What is a craniosynostosis?
Craniosynostosis is a condition affecting the skull. When babies are born, they have gaps called sutures between the plates of bone that make up the skull. These gaps allow the brain to grow. They close up gradually but sometimes one or more sutures closes before it is supposed to – before brain growth is complete, which is normally at 15 to 18 months.
The skull becomes deformed as the brain continues to grow, pushing into different directions.
If a baby has craniosynostosis it is usually present at birth, but it is not always noticeable straight away. One of the reasons for this is that it is common for skulls to be slightly misshapen by the passage down the birth canal, and they put themselves right after a few days or weeks. However, most craniosynostosis is picked up in the first few months of life.
There are several different types of craniosynostosis. Among the most common are:
- sagittal synostosis (or scaphocephaly) – affecting the suture at the top of the skull
- metopic synostosis (or trigonoscephaly) – affecting the suture down the middle of the forehead
- unilateral coronal synostosis – affecting the suture on one side of the skull
- bilateral coronal synostosis – affecting the sutures at both sides of the skull.
Craniosynostosis may also appear as part of a number of syndromes such as Apert’s syndrome.
The severity of craniosynostosis is determined by which sutures have fused, at what stage of development this occurred, and how the other parts of the skull have moved to compensate.
Symptoms of craniosynostosis
The most obvious symptom is generally the physical deformation of the child’s head. This may appear as a misshapen skull or one-sided deformation of the face, particularly around the eye sockets, causing a lop-sided expression.
A bony ridge may form over the fused suture and the ears may not be symmetrical (not at equal heights on each side).
Cases that are diagnosed when the child is slightly older (over 6 months) are less common, partly because the physical deformation tends to be mild in these cases and thus not so obvious.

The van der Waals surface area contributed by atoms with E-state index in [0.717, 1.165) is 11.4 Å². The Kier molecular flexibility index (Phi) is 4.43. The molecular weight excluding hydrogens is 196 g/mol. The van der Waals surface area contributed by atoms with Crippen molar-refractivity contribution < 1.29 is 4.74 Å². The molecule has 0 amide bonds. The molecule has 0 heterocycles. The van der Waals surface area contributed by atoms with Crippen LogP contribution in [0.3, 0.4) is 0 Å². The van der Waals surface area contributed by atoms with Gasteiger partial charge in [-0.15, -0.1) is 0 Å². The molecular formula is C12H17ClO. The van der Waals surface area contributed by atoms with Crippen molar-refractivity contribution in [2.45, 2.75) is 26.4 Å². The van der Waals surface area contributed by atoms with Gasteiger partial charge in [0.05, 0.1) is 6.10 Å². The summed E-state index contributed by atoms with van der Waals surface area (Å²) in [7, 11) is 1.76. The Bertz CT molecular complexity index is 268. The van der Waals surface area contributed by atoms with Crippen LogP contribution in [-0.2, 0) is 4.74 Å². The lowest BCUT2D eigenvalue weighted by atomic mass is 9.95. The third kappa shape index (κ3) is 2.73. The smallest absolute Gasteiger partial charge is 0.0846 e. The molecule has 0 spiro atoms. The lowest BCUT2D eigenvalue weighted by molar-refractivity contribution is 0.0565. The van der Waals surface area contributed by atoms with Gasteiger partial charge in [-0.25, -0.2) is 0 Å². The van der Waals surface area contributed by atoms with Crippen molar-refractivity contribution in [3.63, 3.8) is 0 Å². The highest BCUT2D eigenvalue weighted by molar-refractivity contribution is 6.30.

Due to raised intercranial pressure (pressure building up inside the skull as the brain tries to expand, older children may experience severe headaches or vomiting, or become irritable.
Delays in the child’s mental development can be symptoms of craniosynostosis, and seizures or blindness might also occur in severe cases.
Children may also feel self-conscious about their appearance and lack confidence in social situations, if they have severe facial abnormalities.
The causes of craniosynostosis are not fully understood. It is sometimes occurs because of a genetic defect, but more often occurs spontaneously without any previous family history.
It might be caused by a condition affecting the metabolic system (the way your body processes energy), such as rickets (a type of bone disease) or an overactive thyroid (which can cause excessive bone production).
Craniosynostosis can also be part of a genetic syndrome that has wider effects. In Apert’s syndrome, for example, craniofacial anomalies (when the head appears short at the front and back and may be pointed) may accompany other symptoms such as webbed fingers and toes, widely spaced protruding eyes, and overcrowding of teeth.
In Crouzon’s syndrome the head appears short in the back and front and this is accompanied by a flat nose and flat cheekbones.
Certain brain disorders, where the brain does not grow properly to expand the skull, may also lead to craniosynostosis by causing the bones to fuse earlier than normal.
How to diagnose Craniosynostosis?
It is often possible to diagnose craniosynostosis simply through examination of the head by a doctor. Any severe distortions of the skull or face will be apparent on sight, and the existence of ridges over fused sutures, or misalignment of the ears, will also provide evidence.
For confirmation, an X-ray of the skull can be taken, but the best results are provided by a computerized tomography (CT) scan. These give a three-dimensional view, showing the sutures in detail, and can guide surgical correction.
Craniosynostosis should not be confused with positional plagiocephaly, in which the back or a side of the baby’s head becomes flattened. This is often due to the child being placed in the same position for much of the time (for example with the back of the head on the chair, bed or floor, for example).
It is quite common and normally corrects itself by the time the child has reached one year old.
Treatment of craniosynostosis
Surgery can be carried out to relieve the pressure inside the skull and to allow the brain to grow. It can also correct cosmetic defects, to make appearance look more conventional.
Procedures generally involve releasing the prematurely closed sutures. The scalp is opened and the edges of the parted bones are sealed, to delay their fusion until the brain has grown.
Depending on the type and severity of the condition, extensive remodelling of the skull bones may be carried out.
Mild positional plagiocephaly (flattened head) can be treated simply by re-positioning of the baby’s head for sleeping, and making sure it has time on its tummy to rest the back of the skull. Occasionally, in severe cases, a special helmet or headband may have to be worn to encourage the correct growth of the skull.